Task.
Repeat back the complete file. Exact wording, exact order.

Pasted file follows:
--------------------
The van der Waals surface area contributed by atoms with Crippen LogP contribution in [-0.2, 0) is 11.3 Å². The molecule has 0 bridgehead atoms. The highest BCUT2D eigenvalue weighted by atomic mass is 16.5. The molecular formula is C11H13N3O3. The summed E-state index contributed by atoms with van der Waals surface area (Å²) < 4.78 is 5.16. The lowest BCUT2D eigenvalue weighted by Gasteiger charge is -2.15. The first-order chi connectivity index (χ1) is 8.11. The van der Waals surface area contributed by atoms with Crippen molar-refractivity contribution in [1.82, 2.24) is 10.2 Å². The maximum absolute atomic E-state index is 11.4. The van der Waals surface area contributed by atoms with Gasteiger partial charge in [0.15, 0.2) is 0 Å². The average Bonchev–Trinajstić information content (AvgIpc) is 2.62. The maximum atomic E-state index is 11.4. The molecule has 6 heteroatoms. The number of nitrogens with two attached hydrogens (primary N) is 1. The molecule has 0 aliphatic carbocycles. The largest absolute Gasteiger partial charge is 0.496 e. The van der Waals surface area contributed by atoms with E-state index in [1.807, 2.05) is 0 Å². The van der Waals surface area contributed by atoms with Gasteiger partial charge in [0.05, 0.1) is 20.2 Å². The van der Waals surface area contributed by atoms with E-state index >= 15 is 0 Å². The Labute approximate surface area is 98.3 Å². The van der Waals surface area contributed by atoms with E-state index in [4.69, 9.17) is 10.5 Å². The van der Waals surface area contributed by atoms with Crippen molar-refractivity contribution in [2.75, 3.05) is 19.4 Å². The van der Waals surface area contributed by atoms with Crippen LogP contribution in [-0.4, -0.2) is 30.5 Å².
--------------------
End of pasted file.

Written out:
The van der Waals surface area contributed by atoms with Crippen LogP contribution in [-0.2, 0) is 11.3 Å². The molecule has 0 bridgehead atoms. The highest BCUT2D eigenvalue weighted by atomic mass is 16.5. The molecular formula is C11H13N3O3. The summed E-state index contributed by atoms with van der Waals surface area (Å²) < 4.78 is 5.16. The lowest BCUT2D eigenvalue weighted by Gasteiger charge is -2.15. The first-order chi connectivity index (χ1) is 8.11. The van der Waals surface area contributed by atoms with Crippen molar-refractivity contribution in [1.82, 2.24) is 10.2 Å². The maximum absolute atomic E-state index is 11.4. The van der Waals surface area contributed by atoms with Gasteiger partial charge in [0.15, 0.2) is 0 Å². The average Bonchev–Trinajstić information content (AvgIpc) is 2.62. The maximum atomic E-state index is 11.4. The molecule has 6 heteroatoms. The number of nitrogens with two attached hydrogens (primary N) is 1. The molecule has 0 aliphatic carbocycles. The largest absolute Gasteiger partial charge is 0.496 e. The van der Waals surface area contributed by atoms with E-state index in [1.807, 2.05) is 0 Å². The van der Waals surface area contributed by atoms with Gasteiger partial charge in [0.05, 0.1) is 20.2 Å². The van der Waals surface area contributed by atoms with E-state index >= 15 is 0 Å². The Labute approximate surface area is 98.3 Å². The van der Waals surface area contributed by atoms with E-state index in [4.69, 9.17) is 10.5 Å². The van der Waals surface area contributed by atoms with Crippen molar-refractivity contribution in [2.75, 3.05) is 19.4 Å². The van der Waals surface area contributed by atoms with Crippen LogP contribution in [-0.4, -0.2) is 30.5 Å².